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Safeguarding India’s EEZ: India to clarify interpretation of the sea laws and reinforce ocean surveillance

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Indo=Pacific, India's EEZ, freedom of navigation operation, freedom of navigation , Indian Navy INS Vikramaditya, QUAD membersIndo=Pacific, India's EEZ, freedom of navigation operation, freedom of navigation , Indian Navy INS Vikramaditya, QUAD membersIndian Navy’s role are responsible for the overall maritime security of India, which includes coastal security, Islands and the offshore units. . (Reuters Image)

By Milind Kulshreshtha

The Indo-Pacific is evolving as an important region for global naval powers due to various strategic advantages and mostly directed towards limiting the growing aggressive influence of China. Most of the nations deploying the war fighting units in the Indo-Pacific have a direct interest in the region (like US, France, UK etc.) and wish to maintain a free, open, inclusive and a rule-based order for protecting their people, assets and other interests in the Region. The freedom of navigation and peaceful cooperative use of the seas is being promoted in the Indo-Pacific region.

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India’s EEZ

India has a long coastline of about 7,500 Kms and this includes about 1,100 offshore islands. The Exclusive Economic Zone (EEZ) of India is enormous and measures approximately 2.01 million sq km. Indian Navy’s role are responsible for the overall maritime security of India, which includes coastal security, Islands and the offshore units. Accordingly, Indian Navy has evolved the capability to achieve superiority in a limited Regional conflict and as a forward-deployed naval power over the years. As per the Naval tactics in place, for a forward deployment, Indian Navy has maintained two Aircraft Carrier based task forces for long range strike capabilities (though presently only INS Vikramaditya is operational due to various construction delays of Indigenous Aircraft Carrier).

In the present geopolitical scenario, India’s maritime role in the Indo-Pacific region has gained larger importance and collaborating either as part of QUAD or through bilateral or trilateral naval exercises is now a norm. However, recently an independent operation of a US Navy warship belonging to the 7th Fleet (which forms a part of US Indo-Pacific Command) was in the news for entering India’s EEZ to ‘assert’ navigational rights and freedom. It has been reported to have sailed approximately 130 nautical miles west of the Lakshadweep Islands. As per US claim, this freedom of navigation operation (FONOP) upheld the rights, freedoms and lawful uses of the sea recognised in international law and challenged India’s excessive maritime claims.

The region of Lakshadweep and Minicoy islands indicated in the US report is a well protected naval outpost, with a permanent presence of a Naval Detachment (NAVDET). These islands are considered to be strategic since they fall on the vital shipping lanes from the Indian mainland to the Persian Gulf. These Islands are instrumental in providing support to the anti-piracy operations and assisting the Indian Navy to carry out increased surveillance and improve security in the local region. A naval detachment at Minicoy has been operational for many decades and few years back a base depot, INS Dweeprakshak, was commissioned at Kavaratti and a radar station on Androth Island exists and multiple radar stations have been established in the region as part of the Coastal Surveillance Network. A Coast Guard Headquarter too exists on Kavaratti Island. Recently, CMS-01 Communication satellite was launched by ISRO to enhance the telecommunication services in the extended-C band frequency spectrum to Lakshadweep islands also.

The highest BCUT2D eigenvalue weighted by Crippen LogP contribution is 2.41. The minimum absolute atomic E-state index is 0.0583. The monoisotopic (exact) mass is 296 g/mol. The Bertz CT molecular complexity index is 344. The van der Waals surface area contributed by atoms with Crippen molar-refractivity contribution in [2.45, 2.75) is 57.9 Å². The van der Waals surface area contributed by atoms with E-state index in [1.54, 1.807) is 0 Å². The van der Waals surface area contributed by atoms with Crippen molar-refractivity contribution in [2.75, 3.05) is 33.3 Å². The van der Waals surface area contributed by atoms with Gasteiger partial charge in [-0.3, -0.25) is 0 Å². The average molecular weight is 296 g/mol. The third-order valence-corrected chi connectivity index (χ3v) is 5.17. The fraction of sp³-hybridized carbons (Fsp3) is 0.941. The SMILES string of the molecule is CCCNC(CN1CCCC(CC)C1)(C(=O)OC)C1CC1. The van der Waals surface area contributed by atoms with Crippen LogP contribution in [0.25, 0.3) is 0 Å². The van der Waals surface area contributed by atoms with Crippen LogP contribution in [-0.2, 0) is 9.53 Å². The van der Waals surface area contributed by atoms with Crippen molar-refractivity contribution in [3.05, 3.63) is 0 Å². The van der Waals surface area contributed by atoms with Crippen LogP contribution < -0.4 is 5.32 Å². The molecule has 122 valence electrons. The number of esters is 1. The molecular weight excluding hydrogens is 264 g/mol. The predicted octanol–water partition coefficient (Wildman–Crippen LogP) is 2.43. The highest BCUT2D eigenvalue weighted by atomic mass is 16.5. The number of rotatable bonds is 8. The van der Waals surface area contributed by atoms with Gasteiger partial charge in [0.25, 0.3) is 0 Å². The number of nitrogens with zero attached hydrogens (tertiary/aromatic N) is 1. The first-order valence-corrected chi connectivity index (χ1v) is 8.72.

US EEZ Viewpoint

The US Navy has maintained a highly potent and superior naval presence in the Indo-Pacific since World War II. The US Seventh Fleet at any given time has approx. 50-70 ships and submarines, 150 aircraft and about twenty thousand deputed on duty in the US Indo-Pacific Command and its area of operations of about 124 million sq. km. stretches from the International Date Line to the India/Pakistan border and from the Kuril Islands in the North to the Antarctic in the South. China, Russia, India, N Korea and Republic of Korea fall within its area and the US has a Mutual Defense Treaty Alliance with the Philippines, Australia, the Republic of Korea, Japan, and Thailand.

While this is being seen as an India centered activity but recently in Feb 2021 a similar incident was reported by US Navy wherein 7th Fleets USS John S. McCain asserted navigational rights and freedoms in the vicinity of the Paracel Islands, which it claims is consistent with the international law. According to the report, this freedom of navigation (FONOPS) upheld the rights, freedoms and lawful uses of the sea recognized in international law and challenged the unlawful restrictions on innocent passage imposed by China, Taiwan and Vietnam. It also challenged China’s claim to straight baselines enclosing the Paracel Islands. The US Navy claims that unlawful and sweeping maritime claims in the South China Sea poses a threat to the freedom of the sea, navigation and free trade. It threatens the air-space operations and commerce resulting in a freedom of economic opportunity for South China Sea littoral nations.